James Toback Picks Up Camera in Venice for New Documentary Film (Exclusive)

Fabrizio Maltese
James Toback with Alec Baldwin in Cannes

The ‘Seduced and Abandoned’ director also thinks he has a solution for fixing U.S. relations with North Korea.

James Toback is in Venice promoting his new film The Private Life of a Modern Woman, starring Sienna Miller. Before arriving, he had been contemplating the idea of Venice, for a story for Vanity Fair, and what it means about the fragility of art and life, when he decided that the theme would make a great premise for a documentary film. 

In just two weeks Toback secured financing, arriving in Venice with a crew in tow for his new project: Venice Lives. Toback will produce with Brett Ratner, Michael Mailer and Alan Helene under Ratpac Entertainment, Michael Mailer Films and AMPM Entertainment.

The director is following up on his 2013 festival film Seduced and Abandoned, which saw him and Alec Baldwin running around Cannes (unsuccessfully) trying to finance a new film.

Venice Lives is meant to be a much more expansive portrait of a city, exploring the death of art and independent cinema, juxtaposed against the death of Venice, with Europe’s art capital literally sinking into the ground.

Toback has already lined up an assortment of characters to film in Venice, including festival guests Abel Ferrara and Annette Bening, Biennale chief Paolo Baratta and artists Yee Sookyung and Lorenzo Quinn. Quinn is behind the most photographed work at the Biennale this year, a sculpture of giant hands emerging from the Grand Canal that highlight the threat of climate change and its impact on not just Venice, but the world.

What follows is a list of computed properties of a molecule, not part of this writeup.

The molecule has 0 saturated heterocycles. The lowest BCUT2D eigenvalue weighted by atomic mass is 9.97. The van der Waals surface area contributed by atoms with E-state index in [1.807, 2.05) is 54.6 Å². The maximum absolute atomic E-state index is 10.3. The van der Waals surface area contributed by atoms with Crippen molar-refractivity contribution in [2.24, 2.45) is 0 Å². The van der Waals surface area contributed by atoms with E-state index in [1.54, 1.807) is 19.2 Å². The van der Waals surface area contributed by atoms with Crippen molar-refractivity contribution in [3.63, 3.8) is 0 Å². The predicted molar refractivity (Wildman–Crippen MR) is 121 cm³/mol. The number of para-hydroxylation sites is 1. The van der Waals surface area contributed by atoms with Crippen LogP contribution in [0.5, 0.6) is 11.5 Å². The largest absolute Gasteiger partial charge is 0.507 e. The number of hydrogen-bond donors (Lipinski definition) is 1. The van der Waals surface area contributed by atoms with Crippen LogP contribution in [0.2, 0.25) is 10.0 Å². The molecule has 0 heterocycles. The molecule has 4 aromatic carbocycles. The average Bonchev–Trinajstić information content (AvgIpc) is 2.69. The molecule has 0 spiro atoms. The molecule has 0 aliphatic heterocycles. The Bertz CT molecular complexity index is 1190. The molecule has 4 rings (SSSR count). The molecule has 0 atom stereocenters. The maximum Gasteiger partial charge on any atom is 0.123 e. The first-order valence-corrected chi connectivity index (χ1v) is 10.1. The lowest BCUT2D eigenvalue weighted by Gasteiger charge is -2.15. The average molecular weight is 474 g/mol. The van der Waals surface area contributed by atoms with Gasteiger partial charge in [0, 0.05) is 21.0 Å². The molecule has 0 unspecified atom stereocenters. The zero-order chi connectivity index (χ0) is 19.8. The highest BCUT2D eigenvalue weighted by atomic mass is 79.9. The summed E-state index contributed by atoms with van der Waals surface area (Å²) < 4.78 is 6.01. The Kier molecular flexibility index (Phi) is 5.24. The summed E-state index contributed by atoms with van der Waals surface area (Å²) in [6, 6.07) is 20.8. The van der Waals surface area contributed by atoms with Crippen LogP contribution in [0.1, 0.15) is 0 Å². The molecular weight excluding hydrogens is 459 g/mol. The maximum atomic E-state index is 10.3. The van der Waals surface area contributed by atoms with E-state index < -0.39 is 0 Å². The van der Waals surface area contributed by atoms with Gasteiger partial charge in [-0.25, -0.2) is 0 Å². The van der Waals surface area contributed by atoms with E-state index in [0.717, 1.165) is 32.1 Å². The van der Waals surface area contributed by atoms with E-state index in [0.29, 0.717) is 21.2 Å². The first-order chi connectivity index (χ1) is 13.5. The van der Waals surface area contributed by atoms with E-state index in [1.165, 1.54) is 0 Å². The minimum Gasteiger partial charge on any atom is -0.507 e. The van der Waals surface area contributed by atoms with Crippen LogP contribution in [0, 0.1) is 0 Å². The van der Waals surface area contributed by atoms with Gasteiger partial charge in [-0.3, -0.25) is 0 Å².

The Hollywood Reporter spoke to Toback in Venice about his plans for the documentary, keeping an audience entertained, and his unusual proposal for fixing U.S. relations with North Korea.

What is Venice Lives about?

The creation of beauty and the centrality of beauty with the understanding that it is subject to the laws of nature: birth, growth, death.

We are all sinking. To me Venice is a metaphor for a life and a culture where you are born and you create something — in the case of Venice, thousands of years of beauty — and you start to face the inevitable decline and death of yourself and whatever you are living on, the ship of life. And I thought that as a thematic center, that would be a great film.

And I don’t find that at all depressing; a lot of people flinch in horror at the word "death." I find it actually somewhat of a relief. Who the fuck wants to live forever? The festival seems like a good takeoff point for that because we are celebrating an art form which still has life, but which, let’s face it, is in serious decline. That is, film as a serious form of artistic expression, as opposed to film as a sales mechanism for product and commerce, which is where 95 percent of the money to make movies around the world goes.

What's the goal of this film?